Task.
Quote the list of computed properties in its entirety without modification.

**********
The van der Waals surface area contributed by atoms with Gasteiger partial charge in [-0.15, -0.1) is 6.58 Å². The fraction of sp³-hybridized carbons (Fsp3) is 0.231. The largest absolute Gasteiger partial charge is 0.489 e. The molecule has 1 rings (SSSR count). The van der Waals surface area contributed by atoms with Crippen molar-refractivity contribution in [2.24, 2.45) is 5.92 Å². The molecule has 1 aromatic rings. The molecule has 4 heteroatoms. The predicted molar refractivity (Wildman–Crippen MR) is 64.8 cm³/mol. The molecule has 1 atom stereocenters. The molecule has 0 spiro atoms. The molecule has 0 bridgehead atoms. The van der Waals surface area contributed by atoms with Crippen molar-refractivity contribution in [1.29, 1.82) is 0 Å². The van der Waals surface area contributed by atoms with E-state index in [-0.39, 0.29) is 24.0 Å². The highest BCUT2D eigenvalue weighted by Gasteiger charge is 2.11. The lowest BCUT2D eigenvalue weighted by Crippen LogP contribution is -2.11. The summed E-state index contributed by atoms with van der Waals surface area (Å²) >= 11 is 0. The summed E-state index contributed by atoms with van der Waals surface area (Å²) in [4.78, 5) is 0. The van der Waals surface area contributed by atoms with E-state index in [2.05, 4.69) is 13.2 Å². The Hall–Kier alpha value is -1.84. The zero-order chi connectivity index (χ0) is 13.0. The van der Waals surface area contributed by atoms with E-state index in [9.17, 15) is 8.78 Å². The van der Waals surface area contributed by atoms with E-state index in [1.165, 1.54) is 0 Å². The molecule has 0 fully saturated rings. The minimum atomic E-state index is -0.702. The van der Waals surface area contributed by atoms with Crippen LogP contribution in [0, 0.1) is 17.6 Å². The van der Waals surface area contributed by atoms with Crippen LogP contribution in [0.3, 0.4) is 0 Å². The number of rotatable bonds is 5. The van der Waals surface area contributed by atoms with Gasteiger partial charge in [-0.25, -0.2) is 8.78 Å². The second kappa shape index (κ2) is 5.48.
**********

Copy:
The van der Waals surface area contributed by atoms with Gasteiger partial charge in [-0.15, -0.1) is 6.58 Å². The fraction of sp³-hybridized carbons (Fsp3) is 0.231. The largest absolute Gasteiger partial charge is 0.489 e. The molecule has 1 rings (SSSR count). The van der Waals surface area contributed by atoms with Crippen molar-refractivity contribution in [2.24, 2.45) is 5.92 Å². The molecule has 1 aromatic rings. The molecule has 4 heteroatoms. The predicted molar refractivity (Wildman–Crippen MR) is 64.8 cm³/mol. The molecule has 1 atom stereocenters. The molecule has 0 spiro atoms. The molecule has 0 bridgehead atoms. The van der Waals surface area contributed by atoms with Crippen molar-refractivity contribution in [1.29, 1.82) is 0 Å². The van der Waals surface area contributed by atoms with E-state index in [-0.39, 0.29) is 24.0 Å². The highest BCUT2D eigenvalue weighted by Gasteiger charge is 2.11. The lowest BCUT2D eigenvalue weighted by Crippen LogP contribution is -2.11. The summed E-state index contributed by atoms with van der Waals surface area (Å²) >= 11 is 0. The summed E-state index contributed by atoms with van der Waals surface area (Å²) in [4.78, 5) is 0. The van der Waals surface area contributed by atoms with E-state index in [2.05, 4.69) is 13.2 Å². The Hall–Kier alpha value is -1.84. The zero-order chi connectivity index (χ0) is 13.0. The van der Waals surface area contributed by atoms with E-state index in [9.17, 15) is 8.78 Å². The van der Waals surface area contributed by atoms with E-state index in [1.165, 1.54) is 0 Å². The molecule has 0 fully saturated rings. The minimum atomic E-state index is -0.702. The van der Waals surface area contributed by atoms with Crippen LogP contribution in [0, 0.1) is 17.6 Å². The van der Waals surface area contributed by atoms with Crippen LogP contribution in [0.3, 0.4) is 0 Å². The number of rotatable bonds is 5. The van der Waals surface area contributed by atoms with Gasteiger partial charge in [-0.25, -0.2) is 8.78 Å². The second kappa shape index (κ2) is 5.48.